First, Nashville families got a look at all their choices in Metro schools. Now, they’ll get a look at something different: charter schools that promise to do more, thanks to freedom to deliver the curriculum they choose, the way they choose. The county’s first Nashville Charter School Information and Enrollment Fair will be Saturday on the Tennessee State University campus. Representatives from 18 charter schools that are either already open or approved to open in fall 2013 plan to attend, said Matt Throckmorton, executive director of the Tennessee Charter Schools Association.
Knox County Schools Superintendent Jim McIntyre has recommended the school board reject the latest application that proposes converting the facilities at Vine Middle Performing Arts and Sciences Magnet School into a charter school. The application, presented by the nonprofit Genesis Rock, will be discussed by the school board at its meeting tonight before being voted on Wednesday. The proposed school would initially have 300 students in sixth through eighth grades, have an extended school day and year, and use a project- and technology-based curriculum.
A task force of nine people met numerous times over the course of a year, did massive research, wrote a 94-page report, and still couldn’t reach a consensus on how a school voucher system would work in Tennessee. How in the name of Ned does anyone think the state legislature, with all its differing mindsets, can do any better? The task force was appointed by Gov. Bill Haslam to look at how to create “opportunity scholarships” (a ridiculous way to keep from saying the word “voucher”). They were told specifically not to debate the philosophical merits of vouchers. But that is exactly where the governor and state lawmakers need to start before they assume it’s a good plan for public school students. Vouchers take public taxpayer dollars and use them to pay tuition for public school students to attend private and religious schools.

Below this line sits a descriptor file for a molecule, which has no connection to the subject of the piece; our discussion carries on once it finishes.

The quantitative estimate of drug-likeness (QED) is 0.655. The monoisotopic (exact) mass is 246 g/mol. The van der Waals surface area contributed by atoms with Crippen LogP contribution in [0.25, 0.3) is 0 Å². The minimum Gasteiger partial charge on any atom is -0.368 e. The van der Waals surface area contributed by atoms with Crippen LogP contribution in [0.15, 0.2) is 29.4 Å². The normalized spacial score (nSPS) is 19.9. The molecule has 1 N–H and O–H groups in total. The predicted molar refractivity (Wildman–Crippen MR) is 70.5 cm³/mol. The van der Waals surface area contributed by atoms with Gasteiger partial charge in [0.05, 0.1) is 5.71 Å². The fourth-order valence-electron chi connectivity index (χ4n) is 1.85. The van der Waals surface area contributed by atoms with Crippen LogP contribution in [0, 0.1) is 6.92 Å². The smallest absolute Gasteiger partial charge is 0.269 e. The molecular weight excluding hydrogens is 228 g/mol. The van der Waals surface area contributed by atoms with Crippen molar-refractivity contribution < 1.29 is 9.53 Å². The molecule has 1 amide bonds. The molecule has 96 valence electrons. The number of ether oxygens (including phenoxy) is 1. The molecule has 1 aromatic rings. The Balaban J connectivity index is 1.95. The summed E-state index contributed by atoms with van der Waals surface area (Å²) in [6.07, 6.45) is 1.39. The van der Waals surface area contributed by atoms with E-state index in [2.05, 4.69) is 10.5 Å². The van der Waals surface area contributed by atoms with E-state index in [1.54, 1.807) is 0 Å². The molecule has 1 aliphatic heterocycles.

Seven years ago, David Bolt got in the green business by retrofitting his house to produce as much energy as it consumed. As Bolt began touting the benefits of solar and other energy-saving measures, many potential customers shied away from the newfangled technologies. “I set appointments and talked to people and they just weren’t interested,” Bolt says. “They would say, ‘That’s something you do somewhere else. That’s not something you do in Tennessee.’ ” Today solar is something done in Tennessee, and Bolt’s business has reaped the rewards. His company website features a couple dozen projects ranging from homes to commercial installations in East Tennessee. They range from installations at small businesses to the BlueCross BlueShield of Tennessee’s headquarters in Chattanooga. Much of that business, particularly on the commercial side, was driven by incentives from federal and state governments deployed to help develop the solar market.
Congressional Republicans still coming to terms with the re-election of President Barack Obama also find themselves struggling with another post-election reality: Obamacare is here to stay. House Speaker John Boehner, R-Ohio, summed up the election days after Obama’s victory over Mitt Romney: “Obamacare is the law of the land.” Tennessee Republicans who had been hoping to repeal the president’s signature health reform now acknowledge that will be next to impossible with Democrafts holding on to the White House and a majority in the U.S. Senate. “It’s pretty obvious that at least some parts of Obamacare are going into effect no matter what, whether I like it or not,” says U.S. Rep. John J. Duncan Jr.